3 stocks to buy in a recession

The economy is in a strong position today, but you couldn’t tell by looking at the S&P500down 6% in January. As the Federal Reserve declares its intention to raise interest rates this year to curb soaring inflation, investors may worry about a possible economic slowdown in the not-too-distant future. In this case, determining how to position your portfolio is a top priority.

let’s see why Wholesale Costco (NASDAQ: COST), Home deposit (NYSE:HD)and O’Reilly Automotive (NASDAQ: ORLY) are three stocks you will want to buy during a recession.

Two people shopping in a store.

Image source: Getty Images.

1.Costco

Selling everything from groceries and electronics to furniture and jewelry at some of the lowest prices around, warehouse club operator Costco is a very low-risk investment in a downturn. economic, a time when people are looking to stretch their budget as much as possible.

After the pandemic first hit the United States in March 2020, consumers flocked to their nearest Costco store to do all their shopping in one trip. And the growth has still not diminished. In December, Costco increased comparable store sales, or comps, by 14.5% year over year.

Costco’s massive scale and resulting buying power — with $196 billion in fiscal 2021 revenue and 828 warehouse locations — allows it to negotiate favorable terms with suppliers. But because the company keeps prices as low as possible, its margins on merchandise sales are intentionally thin. Costco’s 62.5 million member households (as of November 21, 2021) are the solution, driving customer engagement and loyalty and providing the company with stable, recurring revenue.

If another recession is on the horizon, I’m sure Costco will continue to be a top shopping destination. This makes it a no-brainer stock possess during difficult times.

2. Home Depot

Another high end retail inventory to consider during an economic downturn is home improvement giant Home Depot. What makes this company, which has generated $148 billion in sales over the past 12 months, particularly appealing is that it serves DIYers and professionals extremely well.

At the start of the pandemic, the DIY segment saw a surge in demand as people embarked on simpler projects. But over the past three quarters, the professional business has moved beyond DIY, demonstrating homeowners’ renewed comfort with strangers entering their homes to carry out complex renovations. This flexibility is essential when the economy turns sour.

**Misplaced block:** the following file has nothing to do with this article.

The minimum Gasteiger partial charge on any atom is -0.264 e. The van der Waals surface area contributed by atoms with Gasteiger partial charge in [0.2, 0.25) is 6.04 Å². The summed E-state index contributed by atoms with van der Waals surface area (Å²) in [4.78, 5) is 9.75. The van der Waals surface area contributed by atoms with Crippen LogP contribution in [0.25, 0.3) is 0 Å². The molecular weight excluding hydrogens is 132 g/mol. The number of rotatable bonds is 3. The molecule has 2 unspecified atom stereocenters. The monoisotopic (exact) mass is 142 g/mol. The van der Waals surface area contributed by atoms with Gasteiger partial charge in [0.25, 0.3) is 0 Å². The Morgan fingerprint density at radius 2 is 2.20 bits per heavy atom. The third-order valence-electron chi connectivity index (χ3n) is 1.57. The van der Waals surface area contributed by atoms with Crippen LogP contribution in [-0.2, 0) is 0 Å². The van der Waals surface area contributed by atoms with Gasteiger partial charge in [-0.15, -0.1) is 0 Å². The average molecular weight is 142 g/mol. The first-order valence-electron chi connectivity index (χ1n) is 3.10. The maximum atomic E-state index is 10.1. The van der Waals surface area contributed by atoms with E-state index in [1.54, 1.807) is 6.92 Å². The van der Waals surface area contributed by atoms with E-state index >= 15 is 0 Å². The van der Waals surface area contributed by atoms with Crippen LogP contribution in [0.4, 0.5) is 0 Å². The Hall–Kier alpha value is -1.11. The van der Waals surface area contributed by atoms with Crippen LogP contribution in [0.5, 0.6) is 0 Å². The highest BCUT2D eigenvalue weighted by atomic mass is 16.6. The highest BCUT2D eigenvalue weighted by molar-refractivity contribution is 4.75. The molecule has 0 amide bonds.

In a weak economy, people are less likely to consider moving and will instead focus on renovation projects to improve their homes. Management’s focus on “leading the market down and delaying it” when it comes to pricing strategy shows how intensely the company is focused on providing its customers with as much value as possible.

As a result, Home Depot is a safe and reliable business for investors to own, whether in times of economic prosperity or crisis. The company is an essential part of the housing industry, reliably for clients and all the projects they need to complete. And the stock has been a huge winner, climbing 163% over the past five years.

3. O’Reilly Automotive

Maybe the most recession-proof company on that list is O’Reilly Automotive. The aftermarket auto parts chain has proven its all-weather appeal, especially during the financial crisis more than a decade ago. In 2008 and 2009, revenues jumped 41.8% and 35.5%, respectively, year-over-year. If another recession occurs in the near future, shareholders have absolutely nothing to fear.

People will look to extend the life of their existing vehicles instead of buying new ones when the economy gets worse. We still have to go to work and school as well as run errands, which requires a working car. This sense of customer urgency puts O’Reilly and its 5,740 national stores in an advantageous position to meet their needs.

Additionally, strong industry tailwinds are expected to support the company’s growth in the coming years. Americans are driving more miles each year and the average age of vehicles on the road continues to climb. Both create increased wear and tear on cars, a boon to O’Reilly’s business.

For 2021, same-store sales are expected to increase between 10% and 12%. Meanwhile, gross margin is expected to exceed 52% and free cash flow is expected to exceed $2 billion – superb financial metrics by any measure.

This article represents the opinion of the author, who may disagree with the “official” recommendation position of a high-end advice service Motley Fool. We are heterogeneous! Challenging an investing thesis — even one of our own — helps us all think critically about investing and make decisions that help us become smarter, happier, and wealthier.

About Joel Simmons

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